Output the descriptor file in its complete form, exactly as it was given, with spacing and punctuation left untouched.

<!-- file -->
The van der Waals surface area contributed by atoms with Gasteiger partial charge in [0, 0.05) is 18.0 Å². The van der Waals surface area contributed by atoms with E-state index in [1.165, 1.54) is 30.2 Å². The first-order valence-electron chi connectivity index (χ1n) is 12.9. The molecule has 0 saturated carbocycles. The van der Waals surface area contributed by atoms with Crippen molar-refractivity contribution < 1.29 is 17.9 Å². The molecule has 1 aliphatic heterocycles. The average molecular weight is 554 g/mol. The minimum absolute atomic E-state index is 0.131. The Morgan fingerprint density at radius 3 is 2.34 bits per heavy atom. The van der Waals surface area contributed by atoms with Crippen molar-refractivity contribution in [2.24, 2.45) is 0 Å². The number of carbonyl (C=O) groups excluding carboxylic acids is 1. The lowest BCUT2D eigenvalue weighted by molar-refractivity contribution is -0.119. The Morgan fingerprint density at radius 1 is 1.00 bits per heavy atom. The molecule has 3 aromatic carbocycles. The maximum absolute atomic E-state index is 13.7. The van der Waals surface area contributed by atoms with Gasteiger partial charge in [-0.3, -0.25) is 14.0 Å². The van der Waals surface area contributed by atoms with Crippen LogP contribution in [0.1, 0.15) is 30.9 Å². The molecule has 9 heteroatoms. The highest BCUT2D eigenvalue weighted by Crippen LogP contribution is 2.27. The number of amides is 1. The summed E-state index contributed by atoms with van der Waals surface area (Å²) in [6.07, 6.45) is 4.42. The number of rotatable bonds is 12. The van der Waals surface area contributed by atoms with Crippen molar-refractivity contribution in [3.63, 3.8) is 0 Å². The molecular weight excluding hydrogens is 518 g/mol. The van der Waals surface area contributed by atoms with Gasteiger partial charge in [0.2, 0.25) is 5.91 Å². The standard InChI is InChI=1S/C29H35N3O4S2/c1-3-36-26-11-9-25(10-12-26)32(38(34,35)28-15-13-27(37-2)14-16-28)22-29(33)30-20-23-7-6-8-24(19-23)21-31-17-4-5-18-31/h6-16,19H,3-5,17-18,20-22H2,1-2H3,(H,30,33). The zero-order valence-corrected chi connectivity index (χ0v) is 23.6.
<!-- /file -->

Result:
The van der Waals surface area contributed by atoms with Gasteiger partial charge in [0, 0.05) is 18.0 Å². The van der Waals surface area contributed by atoms with E-state index in [1.165, 1.54) is 30.2 Å². The first-order valence-electron chi connectivity index (χ1n) is 12.9. The molecule has 0 saturated carbocycles. The van der Waals surface area contributed by atoms with Crippen molar-refractivity contribution < 1.29 is 17.9 Å². The molecule has 1 aliphatic heterocycles. The average molecular weight is 554 g/mol. The minimum absolute atomic E-state index is 0.131. The Morgan fingerprint density at radius 3 is 2.34 bits per heavy atom. The van der Waals surface area contributed by atoms with Crippen molar-refractivity contribution in [2.24, 2.45) is 0 Å². The number of carbonyl (C=O) groups excluding carboxylic acids is 1. The lowest BCUT2D eigenvalue weighted by molar-refractivity contribution is -0.119. The Morgan fingerprint density at radius 1 is 1.00 bits per heavy atom. The molecule has 3 aromatic carbocycles. The maximum absolute atomic E-state index is 13.7. The van der Waals surface area contributed by atoms with Gasteiger partial charge in [-0.3, -0.25) is 14.0 Å². The van der Waals surface area contributed by atoms with Crippen LogP contribution in [0.1, 0.15) is 30.9 Å². The molecule has 9 heteroatoms. The highest BCUT2D eigenvalue weighted by Crippen LogP contribution is 2.27. The number of amides is 1. The summed E-state index contributed by atoms with van der Waals surface area (Å²) in [6.07, 6.45) is 4.42. The number of rotatable bonds is 12. The van der Waals surface area contributed by atoms with Crippen molar-refractivity contribution in [3.63, 3.8) is 0 Å². The molecular weight excluding hydrogens is 518 g/mol. The van der Waals surface area contributed by atoms with Gasteiger partial charge in [0.2, 0.25) is 5.91 Å². The standard InChI is InChI=1S/C29H35N3O4S2/c1-3-36-26-11-9-25(10-12-26)32(38(34,35)28-15-13-27(37-2)14-16-28)22-29(33)30-20-23-7-6-8-24(19-23)21-31-17-4-5-18-31/h6-16,19H,3-5,17-18,20-22H2,1-2H3,(H,30,33). The zero-order valence-corrected chi connectivity index (χ0v) is 23.6.